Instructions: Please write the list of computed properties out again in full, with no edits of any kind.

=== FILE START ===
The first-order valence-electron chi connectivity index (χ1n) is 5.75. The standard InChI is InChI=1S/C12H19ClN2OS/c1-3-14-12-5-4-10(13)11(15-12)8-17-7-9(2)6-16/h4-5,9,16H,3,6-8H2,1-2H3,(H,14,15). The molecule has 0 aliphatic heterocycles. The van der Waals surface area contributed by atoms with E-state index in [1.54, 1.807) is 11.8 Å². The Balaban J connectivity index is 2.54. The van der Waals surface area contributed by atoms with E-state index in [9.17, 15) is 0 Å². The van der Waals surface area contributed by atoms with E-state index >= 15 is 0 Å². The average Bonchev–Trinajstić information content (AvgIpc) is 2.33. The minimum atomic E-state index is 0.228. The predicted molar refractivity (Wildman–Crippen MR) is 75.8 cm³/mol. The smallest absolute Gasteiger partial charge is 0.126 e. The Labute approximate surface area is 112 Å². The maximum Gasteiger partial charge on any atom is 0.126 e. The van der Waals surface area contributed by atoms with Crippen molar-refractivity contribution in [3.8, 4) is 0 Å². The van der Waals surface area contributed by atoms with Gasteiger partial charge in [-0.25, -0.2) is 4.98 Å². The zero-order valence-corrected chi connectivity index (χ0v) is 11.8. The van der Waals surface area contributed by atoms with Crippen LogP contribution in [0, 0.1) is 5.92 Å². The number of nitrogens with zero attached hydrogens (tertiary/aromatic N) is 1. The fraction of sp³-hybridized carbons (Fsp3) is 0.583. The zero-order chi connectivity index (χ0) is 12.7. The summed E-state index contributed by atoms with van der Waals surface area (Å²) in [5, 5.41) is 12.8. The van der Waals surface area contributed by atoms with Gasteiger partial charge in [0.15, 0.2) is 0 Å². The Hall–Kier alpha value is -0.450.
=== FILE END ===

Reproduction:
The first-order valence-electron chi connectivity index (χ1n) is 5.75. The standard InChI is InChI=1S/C12H19ClN2OS/c1-3-14-12-5-4-10(13)11(15-12)8-17-7-9(2)6-16/h4-5,9,16H,3,6-8H2,1-2H3,(H,14,15). The molecule has 0 aliphatic heterocycles. The van der Waals surface area contributed by atoms with E-state index in [1.54, 1.807) is 11.8 Å². The Balaban J connectivity index is 2.54. The van der Waals surface area contributed by atoms with E-state index in [9.17, 15) is 0 Å². The van der Waals surface area contributed by atoms with E-state index >= 15 is 0 Å². The average Bonchev–Trinajstić information content (AvgIpc) is 2.33. The minimum atomic E-state index is 0.228. The predicted molar refractivity (Wildman–Crippen MR) is 75.8 cm³/mol. The smallest absolute Gasteiger partial charge is 0.126 e. The Labute approximate surface area is 112 Å². The maximum Gasteiger partial charge on any atom is 0.126 e. The van der Waals surface area contributed by atoms with Crippen molar-refractivity contribution in [3.8, 4) is 0 Å². The van der Waals surface area contributed by atoms with Gasteiger partial charge in [-0.25, -0.2) is 4.98 Å². The zero-order valence-corrected chi connectivity index (χ0v) is 11.8. The van der Waals surface area contributed by atoms with Crippen LogP contribution in [0, 0.1) is 5.92 Å². The number of nitrogens with zero attached hydrogens (tertiary/aromatic N) is 1. The fraction of sp³-hybridized carbons (Fsp3) is 0.583. The zero-order chi connectivity index (χ0) is 12.7. The summed E-state index contributed by atoms with van der Waals surface area (Å²) in [5, 5.41) is 12.8. The van der Waals surface area contributed by atoms with Gasteiger partial charge in [0.15, 0.2) is 0 Å². The Hall–Kier alpha value is -0.450.